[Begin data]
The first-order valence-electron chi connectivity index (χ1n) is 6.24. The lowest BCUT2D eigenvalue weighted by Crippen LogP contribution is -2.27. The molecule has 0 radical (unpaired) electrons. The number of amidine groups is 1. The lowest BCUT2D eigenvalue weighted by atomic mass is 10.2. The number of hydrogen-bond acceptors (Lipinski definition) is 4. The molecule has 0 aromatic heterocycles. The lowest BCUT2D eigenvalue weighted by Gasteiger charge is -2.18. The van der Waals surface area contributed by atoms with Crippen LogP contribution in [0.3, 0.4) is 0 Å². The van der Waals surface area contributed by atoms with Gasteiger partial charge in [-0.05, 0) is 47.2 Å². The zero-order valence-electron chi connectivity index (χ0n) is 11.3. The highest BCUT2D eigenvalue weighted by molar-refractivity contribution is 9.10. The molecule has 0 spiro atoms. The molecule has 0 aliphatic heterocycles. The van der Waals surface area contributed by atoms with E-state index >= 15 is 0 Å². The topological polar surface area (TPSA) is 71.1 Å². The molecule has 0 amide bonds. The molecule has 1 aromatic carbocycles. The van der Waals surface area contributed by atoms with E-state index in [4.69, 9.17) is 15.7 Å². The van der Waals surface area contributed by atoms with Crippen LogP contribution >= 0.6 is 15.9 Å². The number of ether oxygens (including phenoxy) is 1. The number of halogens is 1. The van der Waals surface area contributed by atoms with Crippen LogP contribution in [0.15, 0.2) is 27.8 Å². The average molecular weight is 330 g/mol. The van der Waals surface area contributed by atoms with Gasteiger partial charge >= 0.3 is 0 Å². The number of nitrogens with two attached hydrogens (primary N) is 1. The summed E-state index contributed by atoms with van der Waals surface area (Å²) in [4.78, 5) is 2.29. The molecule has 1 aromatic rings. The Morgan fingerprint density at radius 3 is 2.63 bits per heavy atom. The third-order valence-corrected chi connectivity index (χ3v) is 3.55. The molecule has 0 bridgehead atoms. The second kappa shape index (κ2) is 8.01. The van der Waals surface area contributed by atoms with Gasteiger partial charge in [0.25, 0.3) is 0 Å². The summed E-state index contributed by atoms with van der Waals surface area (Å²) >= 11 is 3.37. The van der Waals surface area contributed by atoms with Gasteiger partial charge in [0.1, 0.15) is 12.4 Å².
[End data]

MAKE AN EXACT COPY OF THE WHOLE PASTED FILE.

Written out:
The first-order valence-electron chi connectivity index (χ1n) is 6.24. The lowest BCUT2D eigenvalue weighted by Crippen LogP contribution is -2.27. The molecule has 0 radical (unpaired) electrons. The number of amidine groups is 1. The lowest BCUT2D eigenvalue weighted by atomic mass is 10.2. The number of hydrogen-bond acceptors (Lipinski definition) is 4. The molecule has 0 aromatic heterocycles. The lowest BCUT2D eigenvalue weighted by Gasteiger charge is -2.18. The van der Waals surface area contributed by atoms with Crippen LogP contribution in [0.3, 0.4) is 0 Å². The van der Waals surface area contributed by atoms with Gasteiger partial charge in [-0.05, 0) is 47.2 Å². The zero-order valence-electron chi connectivity index (χ0n) is 11.3. The highest BCUT2D eigenvalue weighted by molar-refractivity contribution is 9.10. The molecule has 0 spiro atoms. The molecule has 0 aliphatic heterocycles. The van der Waals surface area contributed by atoms with E-state index >= 15 is 0 Å². The topological polar surface area (TPSA) is 71.1 Å². The molecule has 0 amide bonds. The molecule has 1 aromatic carbocycles. The van der Waals surface area contributed by atoms with E-state index in [4.69, 9.17) is 15.7 Å². The van der Waals surface area contributed by atoms with Crippen LogP contribution >= 0.6 is 15.9 Å². The number of ether oxygens (including phenoxy) is 1. The number of halogens is 1. The van der Waals surface area contributed by atoms with Crippen LogP contribution in [0.15, 0.2) is 27.8 Å². The average molecular weight is 330 g/mol. The van der Waals surface area contributed by atoms with Gasteiger partial charge >= 0.3 is 0 Å². The number of nitrogens with two attached hydrogens (primary N) is 1. The summed E-state index contributed by atoms with van der Waals surface area (Å²) in [4.78, 5) is 2.29. The molecule has 1 aromatic rings. The Morgan fingerprint density at radius 3 is 2.63 bits per heavy atom. The third-order valence-corrected chi connectivity index (χ3v) is 3.55. The molecule has 0 bridgehead atoms. The second kappa shape index (κ2) is 8.01. The van der Waals surface area contributed by atoms with Gasteiger partial charge in [0.25, 0.3) is 0 Å². The summed E-state index contributed by atoms with van der Waals surface area (Å²) >= 11 is 3.37. The van der Waals surface area contributed by atoms with Gasteiger partial charge in [0.1, 0.15) is 12.4 Å².